The Election Commission of India will announce the dates and time-table for elections into the legislative assemblies of five Indian states – Madhya Pradesh, Rajasthan, Telangana, Chhattisgarh and Mizoram – at 12 noon today.
These elections are significant because as they as seen as a semi-final before the national elections that will be held in April and May next year.
They will give key insights into the mood of the electorate ahead of the general elections, in which Narendra Modi is hoping to win a third term as India’s prime minister.
Any reversal in these states for the ruling Bharatiya Janata Party is likely to lead to a flurry of populist announcements from the Center, targeting the rural and lower-income strata of the Indian society.
The BJP is apprehensive of the distress in the rural economy. The rural economy of India has been laid low for the last three years, and never really managed to recover fully from the COVID-19 pandemic.
Of late, it has been hit by rising fuel and food prices due to global factors. The current government at the center has attributed most of the blame, given that it determines fuel prices and has control over several welfare schemes.
The right-of-center Modi administration has been loath to continue the pro-poor approach of the earlier, Congress-led United Progressive Alliance. It has, as such, not built upon the rural employment guarantee scheme, the food security scheme etc, although it has not shrunk them massively. Nevertheless, the rural areas of India have felt the impact of adverse economic development since the COVID pandemic, even as the Center is seen as pro-business and pro-middle class.
On the other side, these elections will also be a test of the opposition’s new strategy of consolidating its votes under a new I.N.D.I.A alliance. We look at the current situation in each of these states, ahead of the official announcement by the Election Commission.
The BJP alliance rules the state, with 128 out of the 230 seats. The Congress, the main opposition party, currently has 98 seats, after defections of some KLAs. The BJP came to power in the state with the support of 22 rebel Congress MLAs.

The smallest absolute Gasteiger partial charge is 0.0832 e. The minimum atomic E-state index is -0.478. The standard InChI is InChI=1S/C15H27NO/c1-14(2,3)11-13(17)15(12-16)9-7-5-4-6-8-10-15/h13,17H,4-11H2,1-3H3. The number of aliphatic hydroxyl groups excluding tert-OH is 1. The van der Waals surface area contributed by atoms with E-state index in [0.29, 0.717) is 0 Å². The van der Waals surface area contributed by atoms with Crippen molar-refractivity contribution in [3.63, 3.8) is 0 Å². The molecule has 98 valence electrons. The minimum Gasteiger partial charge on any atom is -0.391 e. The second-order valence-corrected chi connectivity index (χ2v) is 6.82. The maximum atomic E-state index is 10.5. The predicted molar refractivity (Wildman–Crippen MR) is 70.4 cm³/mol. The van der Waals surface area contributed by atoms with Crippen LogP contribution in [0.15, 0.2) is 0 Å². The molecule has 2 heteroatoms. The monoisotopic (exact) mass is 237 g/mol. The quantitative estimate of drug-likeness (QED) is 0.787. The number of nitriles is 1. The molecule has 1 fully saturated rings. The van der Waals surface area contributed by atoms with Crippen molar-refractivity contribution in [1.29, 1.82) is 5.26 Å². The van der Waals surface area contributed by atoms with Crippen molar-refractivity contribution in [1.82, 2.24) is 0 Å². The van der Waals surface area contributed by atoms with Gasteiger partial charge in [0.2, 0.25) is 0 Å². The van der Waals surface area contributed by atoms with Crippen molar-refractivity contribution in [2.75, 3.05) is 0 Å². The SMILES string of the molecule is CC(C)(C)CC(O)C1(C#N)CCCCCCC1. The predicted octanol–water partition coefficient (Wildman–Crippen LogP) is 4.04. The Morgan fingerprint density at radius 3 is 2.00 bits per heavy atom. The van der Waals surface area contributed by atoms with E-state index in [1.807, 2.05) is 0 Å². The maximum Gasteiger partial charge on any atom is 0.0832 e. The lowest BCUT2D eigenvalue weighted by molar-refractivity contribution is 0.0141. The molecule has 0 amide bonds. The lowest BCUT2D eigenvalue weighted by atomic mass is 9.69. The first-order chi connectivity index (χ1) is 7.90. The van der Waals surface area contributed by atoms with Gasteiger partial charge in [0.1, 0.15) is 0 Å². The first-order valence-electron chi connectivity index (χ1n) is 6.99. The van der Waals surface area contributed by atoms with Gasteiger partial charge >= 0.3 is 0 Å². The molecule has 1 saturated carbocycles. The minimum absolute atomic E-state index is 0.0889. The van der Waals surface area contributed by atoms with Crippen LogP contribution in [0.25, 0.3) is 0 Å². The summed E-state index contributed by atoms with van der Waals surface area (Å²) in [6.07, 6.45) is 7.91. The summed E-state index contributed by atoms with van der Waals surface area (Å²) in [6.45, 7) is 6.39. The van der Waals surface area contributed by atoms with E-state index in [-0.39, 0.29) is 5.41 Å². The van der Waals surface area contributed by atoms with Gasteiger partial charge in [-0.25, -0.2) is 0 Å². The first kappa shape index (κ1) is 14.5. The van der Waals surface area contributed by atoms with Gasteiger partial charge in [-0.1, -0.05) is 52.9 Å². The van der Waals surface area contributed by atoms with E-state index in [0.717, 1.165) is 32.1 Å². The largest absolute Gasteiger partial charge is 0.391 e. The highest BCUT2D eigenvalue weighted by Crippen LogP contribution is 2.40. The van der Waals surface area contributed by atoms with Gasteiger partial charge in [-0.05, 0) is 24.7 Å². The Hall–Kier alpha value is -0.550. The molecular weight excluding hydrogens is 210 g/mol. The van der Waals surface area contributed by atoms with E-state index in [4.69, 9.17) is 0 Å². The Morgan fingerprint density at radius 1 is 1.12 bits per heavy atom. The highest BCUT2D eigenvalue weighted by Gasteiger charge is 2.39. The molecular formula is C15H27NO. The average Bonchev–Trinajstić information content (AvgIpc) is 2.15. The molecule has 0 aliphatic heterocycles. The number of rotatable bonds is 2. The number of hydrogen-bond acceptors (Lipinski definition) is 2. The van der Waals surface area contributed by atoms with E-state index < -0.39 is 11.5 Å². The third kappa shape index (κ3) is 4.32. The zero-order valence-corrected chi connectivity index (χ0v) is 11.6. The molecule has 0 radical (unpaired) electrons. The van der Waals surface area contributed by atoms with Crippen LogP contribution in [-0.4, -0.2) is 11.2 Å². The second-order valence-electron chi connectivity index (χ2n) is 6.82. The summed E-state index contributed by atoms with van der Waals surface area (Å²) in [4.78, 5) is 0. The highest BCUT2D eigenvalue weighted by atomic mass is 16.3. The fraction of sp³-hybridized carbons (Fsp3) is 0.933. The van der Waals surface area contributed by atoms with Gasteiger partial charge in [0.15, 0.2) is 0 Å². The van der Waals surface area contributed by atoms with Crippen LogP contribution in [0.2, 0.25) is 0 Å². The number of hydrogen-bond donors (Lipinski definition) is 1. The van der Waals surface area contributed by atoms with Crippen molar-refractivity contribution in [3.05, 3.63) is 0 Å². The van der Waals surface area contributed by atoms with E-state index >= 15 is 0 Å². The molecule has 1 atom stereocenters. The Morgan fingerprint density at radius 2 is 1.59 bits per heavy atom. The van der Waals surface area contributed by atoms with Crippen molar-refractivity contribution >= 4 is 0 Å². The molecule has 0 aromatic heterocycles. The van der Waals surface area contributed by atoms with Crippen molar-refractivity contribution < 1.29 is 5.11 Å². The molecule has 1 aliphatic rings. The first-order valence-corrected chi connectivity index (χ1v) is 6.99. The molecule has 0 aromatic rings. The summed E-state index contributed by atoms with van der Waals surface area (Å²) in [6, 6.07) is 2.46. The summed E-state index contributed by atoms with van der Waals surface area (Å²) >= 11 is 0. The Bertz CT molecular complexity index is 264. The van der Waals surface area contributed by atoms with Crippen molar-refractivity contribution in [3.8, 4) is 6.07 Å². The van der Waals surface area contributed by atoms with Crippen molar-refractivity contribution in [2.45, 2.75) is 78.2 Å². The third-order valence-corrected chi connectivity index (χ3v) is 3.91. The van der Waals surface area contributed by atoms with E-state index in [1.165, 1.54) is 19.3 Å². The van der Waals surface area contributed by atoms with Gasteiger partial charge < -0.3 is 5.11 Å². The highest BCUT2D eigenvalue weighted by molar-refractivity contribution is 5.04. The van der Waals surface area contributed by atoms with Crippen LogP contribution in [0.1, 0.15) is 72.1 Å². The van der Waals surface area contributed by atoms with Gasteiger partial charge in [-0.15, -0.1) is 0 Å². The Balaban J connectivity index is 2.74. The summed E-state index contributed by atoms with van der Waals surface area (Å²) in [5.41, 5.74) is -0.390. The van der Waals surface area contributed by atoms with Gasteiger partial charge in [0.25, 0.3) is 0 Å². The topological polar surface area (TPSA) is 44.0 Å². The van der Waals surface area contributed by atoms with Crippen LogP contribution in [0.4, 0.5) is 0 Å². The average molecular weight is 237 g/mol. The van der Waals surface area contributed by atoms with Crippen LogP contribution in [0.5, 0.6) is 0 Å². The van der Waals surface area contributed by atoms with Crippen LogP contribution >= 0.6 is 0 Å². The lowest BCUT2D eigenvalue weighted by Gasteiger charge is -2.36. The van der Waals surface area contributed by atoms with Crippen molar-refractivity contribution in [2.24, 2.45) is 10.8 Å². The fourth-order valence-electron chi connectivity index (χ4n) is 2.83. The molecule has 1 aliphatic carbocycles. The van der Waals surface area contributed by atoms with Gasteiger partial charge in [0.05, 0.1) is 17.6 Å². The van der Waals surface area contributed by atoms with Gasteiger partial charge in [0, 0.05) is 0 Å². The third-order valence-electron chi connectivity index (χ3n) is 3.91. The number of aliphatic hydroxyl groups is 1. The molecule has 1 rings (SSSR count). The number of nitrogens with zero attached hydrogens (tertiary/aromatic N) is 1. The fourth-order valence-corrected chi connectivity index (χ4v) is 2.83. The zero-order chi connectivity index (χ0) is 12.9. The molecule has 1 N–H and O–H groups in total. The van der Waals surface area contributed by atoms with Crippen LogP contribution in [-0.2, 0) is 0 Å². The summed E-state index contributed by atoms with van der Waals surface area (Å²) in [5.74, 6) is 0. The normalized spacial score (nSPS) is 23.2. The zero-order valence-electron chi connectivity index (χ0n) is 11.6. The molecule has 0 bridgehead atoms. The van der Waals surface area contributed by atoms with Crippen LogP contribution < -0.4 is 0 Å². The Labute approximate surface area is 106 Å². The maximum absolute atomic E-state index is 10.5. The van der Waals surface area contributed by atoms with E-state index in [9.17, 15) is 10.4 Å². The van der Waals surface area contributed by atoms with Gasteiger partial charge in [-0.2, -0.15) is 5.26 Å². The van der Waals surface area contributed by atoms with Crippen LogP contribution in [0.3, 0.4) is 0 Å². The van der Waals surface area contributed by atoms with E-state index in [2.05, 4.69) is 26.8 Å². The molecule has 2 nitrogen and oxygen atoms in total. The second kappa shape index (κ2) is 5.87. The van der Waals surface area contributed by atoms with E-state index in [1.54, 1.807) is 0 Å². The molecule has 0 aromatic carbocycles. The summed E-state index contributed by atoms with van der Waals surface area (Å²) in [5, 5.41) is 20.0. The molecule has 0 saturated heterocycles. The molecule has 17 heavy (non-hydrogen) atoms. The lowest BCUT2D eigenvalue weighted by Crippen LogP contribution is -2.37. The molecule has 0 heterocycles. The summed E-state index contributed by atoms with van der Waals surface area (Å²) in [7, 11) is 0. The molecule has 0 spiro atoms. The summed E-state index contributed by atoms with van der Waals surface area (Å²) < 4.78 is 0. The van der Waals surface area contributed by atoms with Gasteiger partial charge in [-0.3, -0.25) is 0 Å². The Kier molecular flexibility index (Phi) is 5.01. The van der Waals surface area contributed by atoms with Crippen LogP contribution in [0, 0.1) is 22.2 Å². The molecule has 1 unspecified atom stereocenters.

The BJP government in Madhya Pradesh has been facing criticism for its handling of the COVID-19 pandemic and the economy. The Congress is hoping to capitalize on this discontent and regain power in the state.
The opposition is widely expected to have the upper hand in the upcoming elections, although it is not clear if that sentiment will also be reflected in the 2024 general elections.
The Congress rules the state with a narrow majority, with a narrow majority of 121 supporters in the 200-member assembly, of which 108 are from the party itself. The BJP has 70 seats.
The Congress government in Rajasthan has been facing internal turmoil in recent months. There have been reports of rift between Chief Minister Ashok Gehlot and his deputy Sachin Pilot. The BJP is hoping to exploit these divisions and win the upcoming assembly elections.
Both the Congress-led opposition and the BJP are seen as evenly matched in this state, although anti-incumbency may favor the saffron outfit.
The Telangana Rashtra Samithi (TRS), the regional party in power in the state, has 99 out of the 119 seats in the assembly, followed by Asaduddin Owaisi’s AIMIM and Indian National Congress with 7 each. The BJP has just 3 seats, and is not the main opposition here.
The TRS government in Telangana has been facing criticism for its handling of the COVID-19 pandemic and the economy. The BJP and the Congress are hoping to capitalize on this discontent and win the upcoming assembly elections.
However, chances are slim for any party other than the TRS, which has since been renamed as BRS or Bharat Rashtra Samithi, to score a significant number of seats here.
The Congress won the 2018 Chhattisgarh assembly elections with a comfortable majority, and has 71 supporters in the 90-member assembly. The BJP won 15 seats. The extent of Congress’ win in the election was surprising, and there is a chance of the party facing the heat from anti-incumbency this time.
The Mizo National Front (MNF) won the 2018 Mizoram assembly elections with a comfortable majority, and has 27 seats in the 40-member assembly. The Indian National Congress (INC) has just 5 seats.
The Congress is hopeful of a change of heart this time among Mizoram’s electorate, particularly given the strife in the adjacent state of Manipur, ruled by the BJP-led National Democratic Alliance.